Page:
Magic and Ma$e made their debut together at the 1999 Soul Train Awards. Both parties were elated to be working together, with Magic telling MTV News backstage: "We play ball, we work out, we talk about different things. What Ma$e needed in his life was a man who could understand his goals, his dreams, and also what he's going through as an artist, and I know all of those things."

"I want to help Ma$e reach his goals," Johnson said, "and I just sit in the back and let him do his thing. Watch out for Double Up, because we're gonna rock the world. Then he's gonna go on tour, Ma$e is, and then you'll see what we're talkin' about. It's a new Ma$e now, smilin', happy. He's been offered four or five movie parts already, two deals with TV, already people want to do deals with him. This guy is gettin' ready to blow up."

Random, but whatever. The 90s were filled with awesome randomness. But the bad thing about the 90s is that the internets were still in their infancy, so not much else is known about Ma$e and Magic's management partnership. I can't even find a picture of them together. In fact, there's only about half-a-dozen articles online that can prove this partnership even existed.

The twists and turns of Ma$e's career in the spring of 1999 didn't end there, as just three weeks after announcing his union with Magic Johnson, Ma$e abruptly retired from rap. On April 20, 1999 (4/20, maaan!), Ma$e released a statement through Magic's firm announcing his plans to retire from hip-hop in order to pursue a life of God. It was huge news and sent shockwaves throughout the industry. A rapper in his prime calling it quits? Sure, Master P and Too $hort toyed with clearly fake retirements, which the public largely saw through as publicity stunts; but Ma$e's announcement was clearly not a stunt. To put it into today's context, it would be similar to Travis Scott just up and quitting.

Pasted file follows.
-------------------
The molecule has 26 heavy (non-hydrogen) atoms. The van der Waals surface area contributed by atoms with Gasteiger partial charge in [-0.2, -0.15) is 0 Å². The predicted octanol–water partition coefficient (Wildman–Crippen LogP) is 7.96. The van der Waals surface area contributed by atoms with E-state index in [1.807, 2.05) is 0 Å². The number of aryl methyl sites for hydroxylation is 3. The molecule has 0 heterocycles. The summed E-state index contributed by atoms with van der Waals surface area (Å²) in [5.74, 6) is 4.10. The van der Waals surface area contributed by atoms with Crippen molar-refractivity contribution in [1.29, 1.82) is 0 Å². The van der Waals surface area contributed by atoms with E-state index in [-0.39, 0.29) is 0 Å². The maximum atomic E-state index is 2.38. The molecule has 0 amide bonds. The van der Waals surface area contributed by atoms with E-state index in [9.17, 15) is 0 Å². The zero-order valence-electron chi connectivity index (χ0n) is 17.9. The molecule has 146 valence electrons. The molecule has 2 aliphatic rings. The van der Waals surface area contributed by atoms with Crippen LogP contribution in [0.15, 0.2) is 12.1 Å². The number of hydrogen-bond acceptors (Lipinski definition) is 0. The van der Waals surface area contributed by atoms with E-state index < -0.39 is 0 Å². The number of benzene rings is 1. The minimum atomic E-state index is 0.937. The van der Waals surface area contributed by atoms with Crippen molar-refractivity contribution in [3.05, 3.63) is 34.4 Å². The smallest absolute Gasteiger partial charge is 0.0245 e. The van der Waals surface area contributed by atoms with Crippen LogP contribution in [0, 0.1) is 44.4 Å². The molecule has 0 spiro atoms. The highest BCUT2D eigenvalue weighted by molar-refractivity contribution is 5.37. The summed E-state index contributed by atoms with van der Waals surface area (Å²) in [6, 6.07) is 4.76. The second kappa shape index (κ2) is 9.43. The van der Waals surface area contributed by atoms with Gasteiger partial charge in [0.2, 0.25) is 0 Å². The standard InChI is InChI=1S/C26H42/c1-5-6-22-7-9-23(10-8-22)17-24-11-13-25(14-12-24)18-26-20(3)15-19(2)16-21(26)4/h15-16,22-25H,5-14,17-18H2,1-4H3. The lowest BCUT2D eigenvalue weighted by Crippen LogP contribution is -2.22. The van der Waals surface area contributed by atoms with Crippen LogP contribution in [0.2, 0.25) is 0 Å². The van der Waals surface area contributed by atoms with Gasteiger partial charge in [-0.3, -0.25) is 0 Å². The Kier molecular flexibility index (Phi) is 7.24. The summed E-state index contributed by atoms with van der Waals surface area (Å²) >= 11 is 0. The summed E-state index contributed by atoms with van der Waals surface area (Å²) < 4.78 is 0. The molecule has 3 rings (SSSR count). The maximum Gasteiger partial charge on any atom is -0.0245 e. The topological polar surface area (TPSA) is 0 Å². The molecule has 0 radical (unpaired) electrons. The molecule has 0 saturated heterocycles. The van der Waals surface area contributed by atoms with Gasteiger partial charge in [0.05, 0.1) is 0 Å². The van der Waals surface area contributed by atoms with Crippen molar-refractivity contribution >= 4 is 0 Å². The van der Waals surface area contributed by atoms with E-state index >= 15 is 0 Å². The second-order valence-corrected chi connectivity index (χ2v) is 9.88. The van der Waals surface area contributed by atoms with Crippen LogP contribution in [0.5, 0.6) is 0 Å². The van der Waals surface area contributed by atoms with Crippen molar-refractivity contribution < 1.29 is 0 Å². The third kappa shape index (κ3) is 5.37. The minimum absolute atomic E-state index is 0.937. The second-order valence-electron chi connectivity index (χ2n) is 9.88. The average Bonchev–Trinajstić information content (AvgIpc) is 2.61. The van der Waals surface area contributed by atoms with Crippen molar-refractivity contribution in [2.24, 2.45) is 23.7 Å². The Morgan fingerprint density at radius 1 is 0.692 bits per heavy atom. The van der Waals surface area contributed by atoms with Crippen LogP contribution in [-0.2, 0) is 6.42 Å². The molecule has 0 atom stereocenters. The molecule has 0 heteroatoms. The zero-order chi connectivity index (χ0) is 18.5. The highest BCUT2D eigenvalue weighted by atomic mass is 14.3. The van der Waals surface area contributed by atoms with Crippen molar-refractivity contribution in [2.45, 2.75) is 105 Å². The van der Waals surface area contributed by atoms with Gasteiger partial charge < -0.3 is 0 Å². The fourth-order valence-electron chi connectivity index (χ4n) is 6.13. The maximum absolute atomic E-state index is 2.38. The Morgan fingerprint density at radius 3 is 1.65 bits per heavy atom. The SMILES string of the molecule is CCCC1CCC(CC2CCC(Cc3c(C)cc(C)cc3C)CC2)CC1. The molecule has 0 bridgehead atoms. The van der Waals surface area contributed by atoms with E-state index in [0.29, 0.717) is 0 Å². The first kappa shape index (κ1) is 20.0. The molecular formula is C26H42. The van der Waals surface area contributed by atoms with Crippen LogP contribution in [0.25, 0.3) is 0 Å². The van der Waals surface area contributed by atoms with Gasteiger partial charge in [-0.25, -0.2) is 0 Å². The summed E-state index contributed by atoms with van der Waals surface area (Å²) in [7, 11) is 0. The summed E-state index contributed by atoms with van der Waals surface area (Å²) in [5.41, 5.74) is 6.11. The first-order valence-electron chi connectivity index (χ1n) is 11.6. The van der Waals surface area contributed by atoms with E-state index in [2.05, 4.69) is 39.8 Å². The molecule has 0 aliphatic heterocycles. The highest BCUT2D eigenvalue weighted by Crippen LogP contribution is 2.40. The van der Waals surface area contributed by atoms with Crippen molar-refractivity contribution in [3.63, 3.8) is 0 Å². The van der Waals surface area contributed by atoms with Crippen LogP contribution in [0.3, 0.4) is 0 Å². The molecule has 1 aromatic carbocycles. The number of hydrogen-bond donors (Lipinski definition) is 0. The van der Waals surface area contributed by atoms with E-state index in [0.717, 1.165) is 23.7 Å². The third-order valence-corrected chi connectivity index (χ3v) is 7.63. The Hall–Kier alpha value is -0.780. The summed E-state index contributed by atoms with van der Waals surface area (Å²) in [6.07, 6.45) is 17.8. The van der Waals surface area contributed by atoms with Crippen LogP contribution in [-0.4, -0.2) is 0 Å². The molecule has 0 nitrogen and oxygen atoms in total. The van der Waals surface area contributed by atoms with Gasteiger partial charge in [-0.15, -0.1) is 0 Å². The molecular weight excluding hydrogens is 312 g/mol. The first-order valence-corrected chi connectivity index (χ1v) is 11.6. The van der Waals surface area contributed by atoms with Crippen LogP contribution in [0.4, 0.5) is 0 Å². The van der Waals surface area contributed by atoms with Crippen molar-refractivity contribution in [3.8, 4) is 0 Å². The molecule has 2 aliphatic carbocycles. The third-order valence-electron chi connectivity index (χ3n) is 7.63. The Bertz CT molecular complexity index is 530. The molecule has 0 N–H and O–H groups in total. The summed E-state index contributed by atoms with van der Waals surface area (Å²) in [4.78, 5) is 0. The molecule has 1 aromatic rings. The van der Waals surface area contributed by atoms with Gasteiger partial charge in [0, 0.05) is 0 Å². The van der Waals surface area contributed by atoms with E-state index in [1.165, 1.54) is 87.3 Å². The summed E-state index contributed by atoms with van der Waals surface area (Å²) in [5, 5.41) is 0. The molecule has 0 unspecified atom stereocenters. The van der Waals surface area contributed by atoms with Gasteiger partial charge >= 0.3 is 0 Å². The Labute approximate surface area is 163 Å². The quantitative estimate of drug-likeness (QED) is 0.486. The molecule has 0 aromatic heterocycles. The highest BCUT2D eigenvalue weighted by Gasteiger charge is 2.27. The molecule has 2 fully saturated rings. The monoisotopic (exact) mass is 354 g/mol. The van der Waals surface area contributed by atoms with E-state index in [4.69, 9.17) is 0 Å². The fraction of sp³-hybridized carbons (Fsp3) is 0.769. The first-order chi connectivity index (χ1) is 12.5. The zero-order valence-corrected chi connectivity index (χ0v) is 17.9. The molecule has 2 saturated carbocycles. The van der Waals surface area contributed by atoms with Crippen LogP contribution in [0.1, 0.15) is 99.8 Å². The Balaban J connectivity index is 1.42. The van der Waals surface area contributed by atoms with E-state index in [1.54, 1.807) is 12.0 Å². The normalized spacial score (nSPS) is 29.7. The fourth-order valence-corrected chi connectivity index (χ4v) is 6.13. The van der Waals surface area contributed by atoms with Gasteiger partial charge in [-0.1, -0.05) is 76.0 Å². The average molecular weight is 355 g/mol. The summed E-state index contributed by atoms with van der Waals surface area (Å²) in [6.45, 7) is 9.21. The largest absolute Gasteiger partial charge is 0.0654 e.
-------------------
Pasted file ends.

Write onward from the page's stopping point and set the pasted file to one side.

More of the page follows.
To put it into today's context, it would be similar to Travis Scott just up and quitting.

It was even more confusing because Ma$e had just gotten his own record label, signed with Magic Johnson, announced a tour, and claimed to have four or five movie parts coming. Not to mention his sophomore solo album, Double Up, was due out in June of 1999 (he vowed to only promote this album via spoken word engagements.) This was perhaps the weirdest month for any rapper in history. I can't knock any person who decides to change their life for religious purposes, but Ma$e's change flipped like a light switch. In rap's non-PC era he became a punching bag and a punchline favorite. I'm not here to speculate on why Ma$e retired or entertain any of the street rumors on the subject, but it was shocking decision to say the least.

With Ma$e unable to promote the album, Double Up flopped. His first single "Get Ready" featuring Blackstreet, was a sure shot smash, but without his support became his lowest charting single to date. Nothing was heard from All Out Records again. Nor about the partnership between Ma$e and Magic. I'm sure all parties involved were pissed—a lot of money was wasted, even more left on the table.

Five years later, Ma$e returned to rap and rejoined Bad Boy Records where he dropped a family friendly album titled Welcome Back. A year later he attempted join G-Unit. Twenty years after the release of his debut, Harlem World, one can only wonder what would've come from Magic and Ma$e's musical partnership.

Magic Johnson is now worth an estimated $500 million dollars.

Andrew Barber runs Fake Shore Drive, Chicago's premium source for hip-hop. Follow him on Twitter.